- Suzanne Tenner
- Fattened on fava beans, Sir Anthony Hopkins plops into the director's chair for the new film about Hollywood genius Alfred Hitchcock.
"Hitchcock" is a title worth considering. On the one hand, there's the fact that Alfred Hitchcock, whose contributions to cinema are almost immeasurable, pretty much consecrated the single-word movie title, from "Blackmail" in 1929 to "Psycho" in 1960.
But "Hitchcock" is based upon a much longer title that wouldn't have worked for a movie, Stephen Rebello's "Alfred Hitchcock and the Making of 'Psycho'" — information the film's producers have done an excellent job conveying through a skillful publicity campaign. In one promotional poster, Anthony Hopkins as Hitchcock wields a butcher knife. In another, Scarlett Johansson and James D'Arcy take the place of Janet Leigh and Anthony Perkins in a creative re-creation of the famous original.
"Hitchcock" is undeniably clever. It's academic text for the multiplex; a playful, light and occasionally funny overview of one of the world's most famous directors and his most famous film, anchored by an award-worthy impersonation by Hopkins. But in appealing to the broadest possible audience, it stays safely on the surface. "Psycho" aficionados will find some smart and sneaky references to the film scattered about, but what's missing is what made a film about "Psycho" necessary. What makes it so important?
"Hitchcock" begins at the end of Hitchcock's golden period in the 1950s. The wild success of "North by Northwest" is still happening, but Hitch is already looking for a way to take his career in a different direction. According to the film he happens upon a work of creative nonfiction about a cross-dressing serial murderer. Hitchcock is intrigued, but Paramount's president, Barney Balaban (Richard Portnow), is both averse to the lurid material and insistent that Hitchcock make another Hitchcock movie — another "North by Northwest."
The film's main conflict becomes Hitch's daring plan to finance the picture himself, at the risk of losing everything: his house if the picture is a flop, and his wife, Alma (Helen Mirren), if his consuming attention to his work, particularly his female stars, drives her into the arms of a hack writer (Danny Huston).
That's what's called manufacturing suspense, and Hitchcock did plenty of it. The legendary MacGuffins in his films, whether the secret 39 Steps in "The 39 Steps" or the murder suspicion in "Rear Window," were always just devices to toy with audiences and move characters through important personal development.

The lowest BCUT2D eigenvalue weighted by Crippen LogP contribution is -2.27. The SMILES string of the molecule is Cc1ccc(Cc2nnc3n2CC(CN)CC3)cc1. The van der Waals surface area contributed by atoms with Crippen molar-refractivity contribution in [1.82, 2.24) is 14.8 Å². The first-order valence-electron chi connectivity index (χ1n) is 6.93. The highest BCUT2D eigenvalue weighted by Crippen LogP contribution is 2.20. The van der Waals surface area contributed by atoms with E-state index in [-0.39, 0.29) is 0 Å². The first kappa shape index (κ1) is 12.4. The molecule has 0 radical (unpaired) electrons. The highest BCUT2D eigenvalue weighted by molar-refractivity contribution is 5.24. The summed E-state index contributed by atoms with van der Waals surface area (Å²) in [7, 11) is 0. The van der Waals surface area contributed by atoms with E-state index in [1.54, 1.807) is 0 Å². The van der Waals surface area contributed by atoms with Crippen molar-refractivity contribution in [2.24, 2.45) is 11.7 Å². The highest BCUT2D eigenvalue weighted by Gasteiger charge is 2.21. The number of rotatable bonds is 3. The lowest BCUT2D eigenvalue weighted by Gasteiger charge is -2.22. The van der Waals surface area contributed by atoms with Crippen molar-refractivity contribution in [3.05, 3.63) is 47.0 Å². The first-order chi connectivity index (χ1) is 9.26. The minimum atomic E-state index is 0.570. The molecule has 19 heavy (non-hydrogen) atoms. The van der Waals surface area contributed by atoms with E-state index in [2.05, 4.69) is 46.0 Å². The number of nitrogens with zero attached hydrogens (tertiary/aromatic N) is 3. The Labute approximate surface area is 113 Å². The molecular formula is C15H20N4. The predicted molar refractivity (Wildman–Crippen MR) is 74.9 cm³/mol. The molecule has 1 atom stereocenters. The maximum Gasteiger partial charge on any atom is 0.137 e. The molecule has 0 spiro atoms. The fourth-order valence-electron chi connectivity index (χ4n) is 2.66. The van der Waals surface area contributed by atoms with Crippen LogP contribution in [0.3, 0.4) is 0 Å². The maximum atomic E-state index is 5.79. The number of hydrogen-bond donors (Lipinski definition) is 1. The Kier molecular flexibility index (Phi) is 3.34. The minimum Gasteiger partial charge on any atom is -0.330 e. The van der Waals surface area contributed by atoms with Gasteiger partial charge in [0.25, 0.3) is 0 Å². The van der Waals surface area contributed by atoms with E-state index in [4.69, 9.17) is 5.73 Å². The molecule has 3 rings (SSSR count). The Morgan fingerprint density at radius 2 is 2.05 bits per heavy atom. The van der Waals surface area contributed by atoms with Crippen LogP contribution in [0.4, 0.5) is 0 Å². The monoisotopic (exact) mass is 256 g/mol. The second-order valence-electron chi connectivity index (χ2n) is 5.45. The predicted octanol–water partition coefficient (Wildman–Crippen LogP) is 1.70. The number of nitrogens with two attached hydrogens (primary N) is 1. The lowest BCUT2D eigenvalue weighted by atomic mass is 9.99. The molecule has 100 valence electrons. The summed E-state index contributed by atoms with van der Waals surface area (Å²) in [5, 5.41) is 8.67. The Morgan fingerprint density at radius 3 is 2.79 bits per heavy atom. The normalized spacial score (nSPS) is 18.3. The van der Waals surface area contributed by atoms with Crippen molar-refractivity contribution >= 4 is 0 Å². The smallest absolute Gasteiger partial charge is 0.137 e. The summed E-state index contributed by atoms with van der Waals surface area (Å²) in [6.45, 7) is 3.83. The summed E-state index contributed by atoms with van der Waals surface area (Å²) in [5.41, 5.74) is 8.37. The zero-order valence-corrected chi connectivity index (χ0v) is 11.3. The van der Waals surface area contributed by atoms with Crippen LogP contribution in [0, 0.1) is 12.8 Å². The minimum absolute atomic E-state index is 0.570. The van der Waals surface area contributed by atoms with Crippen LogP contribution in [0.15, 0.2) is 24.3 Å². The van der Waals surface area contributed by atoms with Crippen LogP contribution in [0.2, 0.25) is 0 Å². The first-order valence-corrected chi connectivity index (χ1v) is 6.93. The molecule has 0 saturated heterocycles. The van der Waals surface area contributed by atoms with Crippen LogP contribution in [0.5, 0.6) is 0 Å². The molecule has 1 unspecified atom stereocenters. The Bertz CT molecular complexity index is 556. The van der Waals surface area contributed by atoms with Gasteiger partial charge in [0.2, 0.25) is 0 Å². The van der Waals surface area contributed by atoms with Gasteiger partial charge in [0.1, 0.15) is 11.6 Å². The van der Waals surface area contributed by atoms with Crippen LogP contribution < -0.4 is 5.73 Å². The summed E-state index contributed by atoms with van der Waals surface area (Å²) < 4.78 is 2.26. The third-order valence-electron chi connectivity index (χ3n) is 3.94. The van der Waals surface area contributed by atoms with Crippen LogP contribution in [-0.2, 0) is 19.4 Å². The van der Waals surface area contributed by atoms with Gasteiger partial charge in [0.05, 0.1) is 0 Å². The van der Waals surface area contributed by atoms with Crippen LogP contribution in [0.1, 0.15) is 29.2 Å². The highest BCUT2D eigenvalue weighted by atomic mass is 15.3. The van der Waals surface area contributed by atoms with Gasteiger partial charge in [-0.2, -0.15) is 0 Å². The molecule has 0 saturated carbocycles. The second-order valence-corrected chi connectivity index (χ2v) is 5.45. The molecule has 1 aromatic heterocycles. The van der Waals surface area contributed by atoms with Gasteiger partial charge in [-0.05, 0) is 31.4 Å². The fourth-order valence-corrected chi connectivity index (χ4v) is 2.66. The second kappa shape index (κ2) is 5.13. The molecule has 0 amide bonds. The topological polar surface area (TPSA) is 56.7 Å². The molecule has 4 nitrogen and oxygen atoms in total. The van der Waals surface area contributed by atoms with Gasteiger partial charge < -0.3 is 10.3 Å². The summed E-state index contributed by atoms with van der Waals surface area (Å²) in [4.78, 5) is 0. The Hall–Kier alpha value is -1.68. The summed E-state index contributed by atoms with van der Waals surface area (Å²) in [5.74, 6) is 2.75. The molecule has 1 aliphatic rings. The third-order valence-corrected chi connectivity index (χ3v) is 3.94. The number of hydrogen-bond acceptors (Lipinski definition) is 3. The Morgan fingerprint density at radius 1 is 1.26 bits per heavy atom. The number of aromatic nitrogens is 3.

But in "Hitchcock" it's just manufactured suspense. It's not as controversial as it was in HBO's recent "The Girl," the sordid tale of the making of "The Birds," and it's not always based in reality, or even remotely so. Hitchcock was an extremely wealthy man when he put up the $800,000 and change for "Psycho" and was never in danger of losing his house. Did he and Alma really have marital problems? True or not, even with Mirren and Hopkins' fine chemistry and performances, it's hard to get too worked up about the romantic tiffs of a couple in their 60s.
Director Sacha Gervasi ("Anvil: the Story of Anvil") makes a valiant effort in his narrative feature debut, however, keeping "Hitchcock's" entertainment value surprisingly high despite limited experience. Rebello co-wrote the script (with Gervasi), and despite interruptions by digressive and pointless scenes such as Hitchcock's dreaming about Ed Gein, the real killer behind Norman Bates), some of the more salient details about "Psycho's" production and release come through.
Other parts of "Hitchcock" give a different impression. While it's fun to watch Hopkins as Hitchcock, when Johansson is on the screen you only wonder if there's anything to learn about Leigh. The move glosses over her. The other mistake "Hitchcock" frequently makes: superficially equating fame with greatness. The legacy of Hitchcock deserves a Hopkins. Leigh was a marginal actress until "Psycho." Casting Johansson was a mistake, if not a wasted opportunity.
"Hitchcock" is about the making of a masterpiece and its maker, not just one of the greatest filmmakers of all time, but arguably one of the greatest artists, and yet it says little of real importance about either. It will be an even greater irony if it wins some Oscars for its efforts. Hitchcock never did. You might even call it a little crazy that such a high profile film about "Psycho" would concentrate on personality quirks at the expense of genius. Did they intend the one-word title as homage? Maybe, but that would also sum up the movie, a well-meaning confection of trivia. (PG-13) 98 min. S